And a thanks to Bruce as he reminded my "Post-It" habit is still a good one. They really do help me stay on track, and the colorful little flags aren't clicking, beeping or buzzing.

I have mastered the art of home delivery. I can get everything now via ordering online through my computer. Even my groceries and medical supplies.
Check out instacart and see if you qualify.

It has been a godsend.
I also signed up for Meals on Wheels. For only $30 a week, they deliver healthy dinners and lunches. Or $20 a week for just dinners.

As I age, I find more ways to get me through my days. My town also offers FREE transportation to and from doctors and hospitals. Call you town supervisor or whatever and see what senior benefits they offer.

I also buy most of my stuff through WalMart. Vitamins, shampoo, toiletries...I make a list and when I get $35 together I qualify for the free shipping. I hate Amazon but they're good also. As for talking to people on the phone, I could NEVER talk for that long. 10 to 15 minutes tops. Any longer and it's too exhausting.

Good luck.

This 75 yr. old is currently on a vacation in Switzerland with my hardy 79 year old husband and his two younger-than-me brothers. I am exhausted from all the walking, the train schedules, the search for restaurants, and the young people. if I can get a good night’s sleep, I can probably make it two more days until that god awful plane ride. I’m not sure I can do another European holiday.

After a lifetime of keeping schedules and working to accomplish things, most people I know struggle with the idea that they aren't required to accomplish things at this stage of life. I think some people are working vigorously to build a long, detailed, and admirable obituary. Not my goal.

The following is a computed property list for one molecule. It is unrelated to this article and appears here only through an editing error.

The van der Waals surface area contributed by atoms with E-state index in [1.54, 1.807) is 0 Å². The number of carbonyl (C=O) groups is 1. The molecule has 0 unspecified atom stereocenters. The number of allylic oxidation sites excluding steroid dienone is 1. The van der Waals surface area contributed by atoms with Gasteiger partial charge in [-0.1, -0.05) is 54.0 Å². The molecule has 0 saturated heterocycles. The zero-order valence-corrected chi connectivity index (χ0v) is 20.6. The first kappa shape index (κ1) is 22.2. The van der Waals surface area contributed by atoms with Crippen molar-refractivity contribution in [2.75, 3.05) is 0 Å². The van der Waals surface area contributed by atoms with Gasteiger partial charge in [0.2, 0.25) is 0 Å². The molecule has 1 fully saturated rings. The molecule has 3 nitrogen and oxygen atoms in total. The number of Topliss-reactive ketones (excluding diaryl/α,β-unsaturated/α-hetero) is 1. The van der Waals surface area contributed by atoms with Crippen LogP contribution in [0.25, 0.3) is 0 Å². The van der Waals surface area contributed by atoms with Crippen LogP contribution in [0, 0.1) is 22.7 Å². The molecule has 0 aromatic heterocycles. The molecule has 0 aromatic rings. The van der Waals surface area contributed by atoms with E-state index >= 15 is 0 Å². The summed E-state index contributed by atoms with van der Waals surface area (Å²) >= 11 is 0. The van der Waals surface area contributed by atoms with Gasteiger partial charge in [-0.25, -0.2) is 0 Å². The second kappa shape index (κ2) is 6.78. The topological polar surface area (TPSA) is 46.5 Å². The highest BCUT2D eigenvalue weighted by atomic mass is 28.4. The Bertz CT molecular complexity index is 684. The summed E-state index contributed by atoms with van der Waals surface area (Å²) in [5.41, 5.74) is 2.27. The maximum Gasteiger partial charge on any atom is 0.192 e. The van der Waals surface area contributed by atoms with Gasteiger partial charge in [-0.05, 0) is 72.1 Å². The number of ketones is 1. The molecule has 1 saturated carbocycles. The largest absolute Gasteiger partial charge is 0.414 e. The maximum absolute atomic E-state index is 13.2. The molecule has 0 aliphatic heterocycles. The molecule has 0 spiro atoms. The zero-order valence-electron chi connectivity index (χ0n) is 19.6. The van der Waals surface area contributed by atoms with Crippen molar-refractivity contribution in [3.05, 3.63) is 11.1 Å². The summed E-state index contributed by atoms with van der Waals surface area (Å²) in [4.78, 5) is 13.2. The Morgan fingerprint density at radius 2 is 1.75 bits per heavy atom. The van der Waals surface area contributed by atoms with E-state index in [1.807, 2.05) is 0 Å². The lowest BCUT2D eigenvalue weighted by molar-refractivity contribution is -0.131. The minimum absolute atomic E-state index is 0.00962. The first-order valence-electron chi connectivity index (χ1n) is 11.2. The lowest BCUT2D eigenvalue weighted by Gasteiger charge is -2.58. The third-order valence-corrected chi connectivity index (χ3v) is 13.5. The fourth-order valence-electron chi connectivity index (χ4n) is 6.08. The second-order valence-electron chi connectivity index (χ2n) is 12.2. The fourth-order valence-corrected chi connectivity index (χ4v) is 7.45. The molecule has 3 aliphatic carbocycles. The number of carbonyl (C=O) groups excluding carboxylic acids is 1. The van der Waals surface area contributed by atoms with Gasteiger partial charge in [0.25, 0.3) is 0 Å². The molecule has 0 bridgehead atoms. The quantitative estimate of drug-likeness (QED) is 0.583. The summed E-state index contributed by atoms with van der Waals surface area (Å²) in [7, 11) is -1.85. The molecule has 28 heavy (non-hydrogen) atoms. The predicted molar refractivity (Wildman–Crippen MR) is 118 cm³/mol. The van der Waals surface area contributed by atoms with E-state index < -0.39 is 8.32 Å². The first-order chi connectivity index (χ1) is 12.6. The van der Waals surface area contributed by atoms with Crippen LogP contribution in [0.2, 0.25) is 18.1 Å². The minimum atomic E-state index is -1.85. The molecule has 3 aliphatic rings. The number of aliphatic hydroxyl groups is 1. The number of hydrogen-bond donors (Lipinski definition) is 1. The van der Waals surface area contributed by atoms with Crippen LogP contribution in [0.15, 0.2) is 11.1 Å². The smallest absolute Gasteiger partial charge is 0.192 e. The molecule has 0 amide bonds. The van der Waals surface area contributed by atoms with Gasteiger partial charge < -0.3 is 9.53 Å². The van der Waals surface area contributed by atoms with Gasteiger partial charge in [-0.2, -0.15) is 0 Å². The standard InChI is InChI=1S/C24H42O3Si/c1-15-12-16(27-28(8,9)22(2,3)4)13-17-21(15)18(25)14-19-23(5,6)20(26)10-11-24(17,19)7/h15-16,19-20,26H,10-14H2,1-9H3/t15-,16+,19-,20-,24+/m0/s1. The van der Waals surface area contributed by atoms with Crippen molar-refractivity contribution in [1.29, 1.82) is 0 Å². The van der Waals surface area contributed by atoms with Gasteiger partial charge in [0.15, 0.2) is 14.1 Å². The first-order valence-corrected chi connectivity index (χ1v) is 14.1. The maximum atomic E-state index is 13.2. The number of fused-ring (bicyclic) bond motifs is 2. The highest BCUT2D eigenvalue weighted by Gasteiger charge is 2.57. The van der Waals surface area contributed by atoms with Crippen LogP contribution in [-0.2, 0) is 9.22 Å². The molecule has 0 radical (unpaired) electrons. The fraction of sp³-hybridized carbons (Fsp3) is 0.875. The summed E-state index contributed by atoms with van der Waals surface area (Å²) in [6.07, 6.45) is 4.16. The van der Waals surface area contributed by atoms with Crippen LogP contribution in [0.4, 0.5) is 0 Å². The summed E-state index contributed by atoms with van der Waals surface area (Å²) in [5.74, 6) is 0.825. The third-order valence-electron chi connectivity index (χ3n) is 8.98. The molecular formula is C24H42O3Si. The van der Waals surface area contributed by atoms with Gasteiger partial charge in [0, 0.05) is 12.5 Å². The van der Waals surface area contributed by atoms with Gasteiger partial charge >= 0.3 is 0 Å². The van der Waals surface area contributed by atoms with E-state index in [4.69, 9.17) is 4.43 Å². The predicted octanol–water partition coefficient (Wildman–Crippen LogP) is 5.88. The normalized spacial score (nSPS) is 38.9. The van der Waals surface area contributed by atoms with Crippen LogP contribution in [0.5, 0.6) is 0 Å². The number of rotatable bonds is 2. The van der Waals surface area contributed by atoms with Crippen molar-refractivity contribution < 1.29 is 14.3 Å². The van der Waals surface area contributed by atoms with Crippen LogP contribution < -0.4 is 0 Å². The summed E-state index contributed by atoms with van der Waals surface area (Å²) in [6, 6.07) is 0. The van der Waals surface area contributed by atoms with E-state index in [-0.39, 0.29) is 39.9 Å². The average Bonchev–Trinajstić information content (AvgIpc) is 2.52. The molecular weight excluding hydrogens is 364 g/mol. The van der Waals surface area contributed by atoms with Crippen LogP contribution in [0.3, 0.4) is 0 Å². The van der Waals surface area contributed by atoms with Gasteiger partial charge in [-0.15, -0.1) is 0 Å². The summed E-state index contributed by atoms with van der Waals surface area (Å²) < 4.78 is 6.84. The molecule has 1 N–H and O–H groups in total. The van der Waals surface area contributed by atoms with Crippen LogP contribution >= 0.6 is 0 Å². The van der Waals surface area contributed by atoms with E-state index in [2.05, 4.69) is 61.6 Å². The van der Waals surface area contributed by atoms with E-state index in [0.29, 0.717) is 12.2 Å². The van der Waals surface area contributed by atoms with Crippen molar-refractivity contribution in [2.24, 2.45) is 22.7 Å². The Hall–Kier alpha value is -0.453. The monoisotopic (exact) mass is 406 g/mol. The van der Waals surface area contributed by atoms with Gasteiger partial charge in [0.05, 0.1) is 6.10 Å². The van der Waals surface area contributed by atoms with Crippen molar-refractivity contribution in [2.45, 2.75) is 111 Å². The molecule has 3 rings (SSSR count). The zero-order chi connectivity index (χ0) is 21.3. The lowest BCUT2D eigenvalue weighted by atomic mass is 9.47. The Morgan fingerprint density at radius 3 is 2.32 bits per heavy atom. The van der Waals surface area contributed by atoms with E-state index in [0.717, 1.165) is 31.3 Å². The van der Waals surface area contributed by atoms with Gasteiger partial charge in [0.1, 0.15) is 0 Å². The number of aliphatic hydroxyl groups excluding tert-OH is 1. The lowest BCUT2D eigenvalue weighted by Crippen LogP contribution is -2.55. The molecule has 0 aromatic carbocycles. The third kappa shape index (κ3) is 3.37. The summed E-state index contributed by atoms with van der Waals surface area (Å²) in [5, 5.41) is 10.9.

Ronni, as well as commenters: I thoroughly enjoyed all today. I'll be 80 mid-Nov. and have felt older this past year with a capital "O." I used to be Ms. Better Homes & Gardens. All my plans for this Spring went belly up because my husband fell down the stairs onto the concrete-floored basement resulting in a concussion and his being in and out of the hospital several times. Home health care was terrific but added to my exhaustion due to the new people coming and going frequently. It took from March until June this year to begin to get back to where I was before...not that I didn't feel tired, etc. then. The positive side to this experience is I now can see the film of gray dust on my bookcases and ignore it. I just recently have done my "Spring" cleaning this "Fall." I've gotten rid of tons of things like clothes, pottery, glassware, holiday decorations...minimizing my stuff. I've also just begun to get outdoors and tend my English cottage gardens. I finally feel rested and back to whatever normal is for me. For several years now, we've been going to medical appointments more than I would like and I too always need a day doing nothing following them. I do all the driving which tires me, particularly when I'm going to an unfamiliar location. Ann wrote about major surgery and the worst thing I can think of, her daughter's death. I can't imagine how awful that was and is for her. Someone else suffered a concussion. Oh, and yes, I too have unfriended a couple of longtime pals. Such similar experiences. I read your blog and the ensuing comments, and it helps me to maintain my strength and motivation. As Rodney Dangerfield said, "Old age isn't for sissies." He was certainly correct but what a fantastic group of folks here at your blog!